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 Adapted from Marivaux's Le Jeu de l'amour et du hasard

Translated, freely adapted and directed by David Valayre

November 29, 30; December 1, 6, 7 & 8 at 7:30 p.m.

December 1, 2, 8 & 9 at 2:30 p.m.

The Southside Theater

Fort Mason Center

San Francisco

FALL 2018



Le Jeu de l'amour et du hasard [The Game of Love and Chance] was first performed 23 January 1730 by the Comédie Italienne. In this play, a young woman is visited by her betrothed, whom she does not know. To get a better idea of the type of person he is, she trades places with her servant and disguises herself. However, unbeknownst to her, her fiancé has the same idea and trades places with his valet.

This production transports Marivaux's argument into the world of  Judaism, where marriages were arranged by benevolent parents, and wedding jitters were not unknown to the sons and daughters of even the wisest rabbis.

Pierre Carlet de Chamblain de Marivaux
Judy Frankel2.jpg

Chance, Destiny

In Hebrew: מזל‎ [Mazal]

Ladino word meaning luck, destiny. "Mazel tov!" is a common Jewish phrase. For instance, at a Jewish wedding, after the groom breaks the glass, everyone wishes the newly wed "Mazel Tov!"

Ladino song "Scalerica de Oro" sung by Judy Frankel:

A little golden ladder of gold and ivory, which the bride can climb to take her wedding vows.

We came to see, may they have joy, prosper, and be happy.

The bride has no dowry, may they have good mazal, may they have plenty of good mazal.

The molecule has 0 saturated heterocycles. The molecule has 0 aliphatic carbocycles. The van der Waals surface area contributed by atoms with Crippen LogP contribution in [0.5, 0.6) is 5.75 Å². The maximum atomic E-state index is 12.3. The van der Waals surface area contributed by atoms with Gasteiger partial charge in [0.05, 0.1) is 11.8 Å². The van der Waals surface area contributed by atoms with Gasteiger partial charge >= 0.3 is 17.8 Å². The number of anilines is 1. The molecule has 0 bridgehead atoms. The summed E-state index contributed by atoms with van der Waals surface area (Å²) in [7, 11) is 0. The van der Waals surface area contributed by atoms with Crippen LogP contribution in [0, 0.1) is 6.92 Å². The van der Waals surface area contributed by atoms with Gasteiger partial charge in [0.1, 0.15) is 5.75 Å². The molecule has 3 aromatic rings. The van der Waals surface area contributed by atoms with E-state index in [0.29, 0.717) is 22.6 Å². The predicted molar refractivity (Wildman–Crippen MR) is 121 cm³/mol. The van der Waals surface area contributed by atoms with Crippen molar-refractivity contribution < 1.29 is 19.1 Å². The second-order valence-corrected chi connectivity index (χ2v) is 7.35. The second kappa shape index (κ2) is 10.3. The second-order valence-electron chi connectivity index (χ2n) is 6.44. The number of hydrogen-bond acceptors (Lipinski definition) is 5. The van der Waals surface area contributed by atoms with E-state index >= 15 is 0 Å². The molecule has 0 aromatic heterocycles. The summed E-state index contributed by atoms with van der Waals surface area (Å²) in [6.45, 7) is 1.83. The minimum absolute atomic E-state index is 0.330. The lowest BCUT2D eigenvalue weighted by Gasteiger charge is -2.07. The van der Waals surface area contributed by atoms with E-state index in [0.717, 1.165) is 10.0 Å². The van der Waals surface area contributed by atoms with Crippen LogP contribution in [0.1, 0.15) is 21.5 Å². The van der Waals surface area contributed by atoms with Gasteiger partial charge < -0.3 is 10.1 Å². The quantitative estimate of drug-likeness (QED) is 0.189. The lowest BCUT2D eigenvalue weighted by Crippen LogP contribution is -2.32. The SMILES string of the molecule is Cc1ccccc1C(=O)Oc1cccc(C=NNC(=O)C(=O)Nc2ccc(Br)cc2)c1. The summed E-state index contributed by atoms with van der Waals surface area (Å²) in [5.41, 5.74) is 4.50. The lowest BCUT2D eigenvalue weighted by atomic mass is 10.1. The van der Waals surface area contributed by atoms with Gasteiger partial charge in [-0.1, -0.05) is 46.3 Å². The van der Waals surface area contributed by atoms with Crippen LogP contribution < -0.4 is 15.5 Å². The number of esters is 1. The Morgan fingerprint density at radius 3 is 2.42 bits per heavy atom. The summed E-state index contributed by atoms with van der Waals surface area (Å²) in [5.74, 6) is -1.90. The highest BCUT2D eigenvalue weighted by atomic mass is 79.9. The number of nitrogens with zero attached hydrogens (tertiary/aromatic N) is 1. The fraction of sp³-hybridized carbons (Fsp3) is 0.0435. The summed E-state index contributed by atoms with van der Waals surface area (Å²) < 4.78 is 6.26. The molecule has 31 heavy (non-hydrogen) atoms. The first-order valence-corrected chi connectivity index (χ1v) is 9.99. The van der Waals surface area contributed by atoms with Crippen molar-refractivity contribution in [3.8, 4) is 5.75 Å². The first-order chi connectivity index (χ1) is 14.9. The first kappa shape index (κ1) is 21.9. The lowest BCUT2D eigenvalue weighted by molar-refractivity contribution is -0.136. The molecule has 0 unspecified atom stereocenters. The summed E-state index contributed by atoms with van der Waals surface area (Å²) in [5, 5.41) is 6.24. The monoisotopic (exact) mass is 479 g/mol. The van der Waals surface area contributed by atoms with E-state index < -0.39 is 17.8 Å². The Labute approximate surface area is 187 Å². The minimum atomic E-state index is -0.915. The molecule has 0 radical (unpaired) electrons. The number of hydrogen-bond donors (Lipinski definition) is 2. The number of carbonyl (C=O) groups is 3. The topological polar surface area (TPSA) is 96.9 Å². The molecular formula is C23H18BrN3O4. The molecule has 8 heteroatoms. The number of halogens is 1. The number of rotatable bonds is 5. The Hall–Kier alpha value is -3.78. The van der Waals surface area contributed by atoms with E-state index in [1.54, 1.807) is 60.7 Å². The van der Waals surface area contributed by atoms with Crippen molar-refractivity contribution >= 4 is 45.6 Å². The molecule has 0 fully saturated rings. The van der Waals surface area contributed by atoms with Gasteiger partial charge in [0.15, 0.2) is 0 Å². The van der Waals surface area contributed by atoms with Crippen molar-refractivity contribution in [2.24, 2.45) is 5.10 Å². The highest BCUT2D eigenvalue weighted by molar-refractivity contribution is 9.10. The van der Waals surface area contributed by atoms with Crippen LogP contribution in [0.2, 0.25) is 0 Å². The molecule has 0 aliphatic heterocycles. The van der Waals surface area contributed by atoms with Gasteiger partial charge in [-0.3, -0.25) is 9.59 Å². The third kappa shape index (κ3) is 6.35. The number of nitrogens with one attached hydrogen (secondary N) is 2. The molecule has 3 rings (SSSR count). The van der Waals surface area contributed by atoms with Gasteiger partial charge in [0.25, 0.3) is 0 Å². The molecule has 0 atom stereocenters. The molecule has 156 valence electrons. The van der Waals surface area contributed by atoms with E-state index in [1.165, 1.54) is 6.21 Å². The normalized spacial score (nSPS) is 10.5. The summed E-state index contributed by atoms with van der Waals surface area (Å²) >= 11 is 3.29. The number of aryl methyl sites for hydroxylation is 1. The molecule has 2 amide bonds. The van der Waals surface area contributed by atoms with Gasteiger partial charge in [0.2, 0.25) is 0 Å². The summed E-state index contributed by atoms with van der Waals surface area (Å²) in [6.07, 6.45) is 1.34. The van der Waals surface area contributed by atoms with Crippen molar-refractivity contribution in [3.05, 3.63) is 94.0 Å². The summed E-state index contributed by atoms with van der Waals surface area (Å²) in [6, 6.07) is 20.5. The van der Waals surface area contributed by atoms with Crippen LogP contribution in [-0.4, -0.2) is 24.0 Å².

uzbek jewish bride.jpg

“My dear friend, I don’t know how you will like this, but my son, Sapir, had an idea. It’s a strange, unconventional idea; he says so himself; but the boy means well. You may even find his plan endearing. He's asked for my permission to arrive at your place in disguise: dressed as his driver and chaperon, Mr. Beadle.  In turn, Mr. Beadle, who is not much older than my Sapir, will pretend to be my son.”

Wait.  There is more to this story. My Sarah is not so sure of her feelings about Sapir, which was to be expected, since she’s never met him, and she’s my daughter. She’s asked my permission to dress as our maid.

It doesn’t come stranger than that. The question is, should I tell her about the boy’s disguise, or not?


Some might say yes… but then some might say no… and some might say they’re not sure… What does the Talmud say?

Ladino "Mazal Tov" Wedding Ring                                                 Uzbek Jewish Bride

Translation, Adaptation & Direction 

R. David Valayre


Abhishek Das as Sapir

Fabien Ferhani as Beadle

Joyce Domanico-Huh as Sarah

Deborah Murphy as Pnina

Jeanette Sarmiento as Simkha

R. David Valayre as Rabbi Sassoon

Music Performed by

Karen Sellinger


Katrina van Winkle


Jonathan Loo

Production Consultant,

Costume Design & Makeup

Vishalini Mona Vimal

Assistant to the Director

Alan Badger

A GenerationTheatre Presentation

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